Finding Your Strength — Sword Art Online Progressive: Scherzo of Deep Night
The previous entry in the Sword Art Online film series began the cinematic adaptation of the “Progressive” spinoff light novels, where franchise creator Reki Kawahara began a more detailed retconning of the main story, which originally jumped from Floor 1 of the floating castle Aincrad inside the titular virtual reality death game (if a player’s character dies in the game, that person dies in real life, their brain fried by a microwave inside the VR headset they wear to play) all the way to Floor 74 and the end of that adventure. Shifting focus somewhat away from regular protagonist Kirito (Yoshitsugu Matsuoka in Japanese, Bryce Papenbrook in the English dub) to his fighting partner and eventual girlfriend Asuna (Haruka Tomatsu/Cherami Leigh), the first movie introduced new characters and fleshed out Asuna’s backstory to provide a more complete profile of how a seasoned gamer and a complete newbie became allies. If there was a major flaw to be had, it was that the back half of the film was essentially just a new, shinier coat of paint on something that had already played out in the TV anime series, with very little new information once we got to the rehashed material.
Just over a year later (coinciding with the 10-year anniversary of the anime and the in-universe launch date of the game), the second “Progressive” edition, Scherzo of Deep Night debuted in Japan, and it’s finally available stateside after a four-month wait. For the most part, this sequel continues with the positive aspects of the last film, with a deep focus on how Asuna comes into her own as a swordswoman and gamer, while also wrapping up the major plot threads introduced in the earlier movie. On the whole, I think this one comes in slightly better than the last one, though there is one structural flaw that prevents it from reaching the highest of heights.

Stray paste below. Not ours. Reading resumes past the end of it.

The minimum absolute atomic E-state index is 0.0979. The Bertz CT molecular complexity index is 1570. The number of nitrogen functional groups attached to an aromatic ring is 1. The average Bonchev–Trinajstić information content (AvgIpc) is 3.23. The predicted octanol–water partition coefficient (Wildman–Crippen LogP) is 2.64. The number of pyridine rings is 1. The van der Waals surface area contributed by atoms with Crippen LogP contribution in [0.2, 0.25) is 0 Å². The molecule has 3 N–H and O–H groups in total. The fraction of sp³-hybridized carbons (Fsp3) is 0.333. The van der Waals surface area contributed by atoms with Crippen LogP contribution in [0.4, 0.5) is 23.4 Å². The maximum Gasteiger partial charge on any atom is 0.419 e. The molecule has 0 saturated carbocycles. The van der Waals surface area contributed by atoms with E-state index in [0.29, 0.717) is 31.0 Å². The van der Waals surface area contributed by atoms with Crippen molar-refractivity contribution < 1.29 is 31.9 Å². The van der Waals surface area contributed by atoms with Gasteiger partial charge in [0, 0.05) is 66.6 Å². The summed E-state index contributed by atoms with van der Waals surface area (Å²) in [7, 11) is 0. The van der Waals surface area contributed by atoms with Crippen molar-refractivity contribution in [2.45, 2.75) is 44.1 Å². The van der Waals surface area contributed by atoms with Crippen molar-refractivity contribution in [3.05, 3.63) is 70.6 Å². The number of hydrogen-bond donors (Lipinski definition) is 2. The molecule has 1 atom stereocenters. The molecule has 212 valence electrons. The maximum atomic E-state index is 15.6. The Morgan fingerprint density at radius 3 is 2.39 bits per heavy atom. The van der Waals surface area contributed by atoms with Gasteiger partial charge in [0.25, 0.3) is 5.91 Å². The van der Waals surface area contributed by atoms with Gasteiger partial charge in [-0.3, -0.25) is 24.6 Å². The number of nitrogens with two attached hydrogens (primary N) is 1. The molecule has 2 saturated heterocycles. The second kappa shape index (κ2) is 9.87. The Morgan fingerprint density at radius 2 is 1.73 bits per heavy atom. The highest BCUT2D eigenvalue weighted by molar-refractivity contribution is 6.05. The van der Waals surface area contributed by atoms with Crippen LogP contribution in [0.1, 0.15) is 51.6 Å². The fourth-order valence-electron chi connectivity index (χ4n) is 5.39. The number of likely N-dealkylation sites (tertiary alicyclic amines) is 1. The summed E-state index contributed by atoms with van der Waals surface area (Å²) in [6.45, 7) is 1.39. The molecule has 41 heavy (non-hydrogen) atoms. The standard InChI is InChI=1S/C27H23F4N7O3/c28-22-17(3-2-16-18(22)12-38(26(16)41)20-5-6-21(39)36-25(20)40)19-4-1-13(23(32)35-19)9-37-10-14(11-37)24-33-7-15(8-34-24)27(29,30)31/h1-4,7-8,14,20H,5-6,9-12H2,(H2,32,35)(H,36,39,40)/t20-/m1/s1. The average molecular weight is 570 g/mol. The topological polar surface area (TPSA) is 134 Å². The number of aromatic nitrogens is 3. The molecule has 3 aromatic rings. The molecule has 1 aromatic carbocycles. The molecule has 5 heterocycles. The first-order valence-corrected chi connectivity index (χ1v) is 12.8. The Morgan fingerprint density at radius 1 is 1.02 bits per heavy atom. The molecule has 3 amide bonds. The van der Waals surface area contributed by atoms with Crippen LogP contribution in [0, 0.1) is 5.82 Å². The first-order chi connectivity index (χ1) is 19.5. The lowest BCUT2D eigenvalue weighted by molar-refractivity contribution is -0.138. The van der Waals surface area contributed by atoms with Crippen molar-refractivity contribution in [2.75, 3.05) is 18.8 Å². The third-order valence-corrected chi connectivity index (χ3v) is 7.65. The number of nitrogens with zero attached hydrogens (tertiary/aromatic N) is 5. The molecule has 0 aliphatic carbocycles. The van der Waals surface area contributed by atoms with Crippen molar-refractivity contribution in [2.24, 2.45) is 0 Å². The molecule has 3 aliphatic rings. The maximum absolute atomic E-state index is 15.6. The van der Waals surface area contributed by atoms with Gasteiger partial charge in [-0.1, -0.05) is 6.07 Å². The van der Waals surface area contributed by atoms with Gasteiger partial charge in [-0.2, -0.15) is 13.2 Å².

That shortcoming is accessibility. If Aria of a Starless Night was basically just for the most hardcore fans, then Scherzo of Deep Night has even less of a mass appeal, because there’s almost no solid story connection between the two adventures. That said, there is a lot of clunky exposition that feels like it’s for new viewers, but given how this is set up, it won’t land at all, because the focus of these bullet point updates is more to establish the time setting. Anyone coming into this as their first exposure to the franchise will have basically no idea what’s going on, and will only be more confused by what the movie decides to focus on to set the parameters of the story. If you’re a die-hard like me, this is absolutely fine, because the dialogue is telling us where we are.
And that’s sort of important, as I had assumed we’d be picking up where we left off, with Kirito and Asuna entering Floor 2 of Aincrad and beginning the next story. But the superfans will note the subtitle and see what’s going on. In the first “Progressive” novel, the story for Floor 2 was Rondo for a Fragile Blade (all of the individual stories in this part of the series have been named for types of classical music pieces), and we’ve now jumped to Scherzo, the story for Floor 5. Instead of exploring the second floor, the film opens with the clearing of the fourth floor, so the expository lines are more a means of catching up for those expecting a straight continuation. Again, that works perfectly fine for people like me, but it would leave a newcomer completely lost, and probably frustrated as they tried to get their bearings.
I confess I was a little disappointed by this development, as I mentioned in the review for the last movie that I was looking forward to the introduction of one of my favorite characters, Kizmel the Dark Elf, into the anime canon, but she comes in at Floor 3, meaning we’ve ostensibly skipped her. However, since watching the movie I have checked with official sources, and because that story arc hasn’t fully completed in print (supposedly it will end on Floor 9, at least two more volumes from where the series currently stands), they decided to focus purely on continuing with Asuna’s arc, though they do plan on making a film for the “Elf War” story once it’s complete. Yay for future me!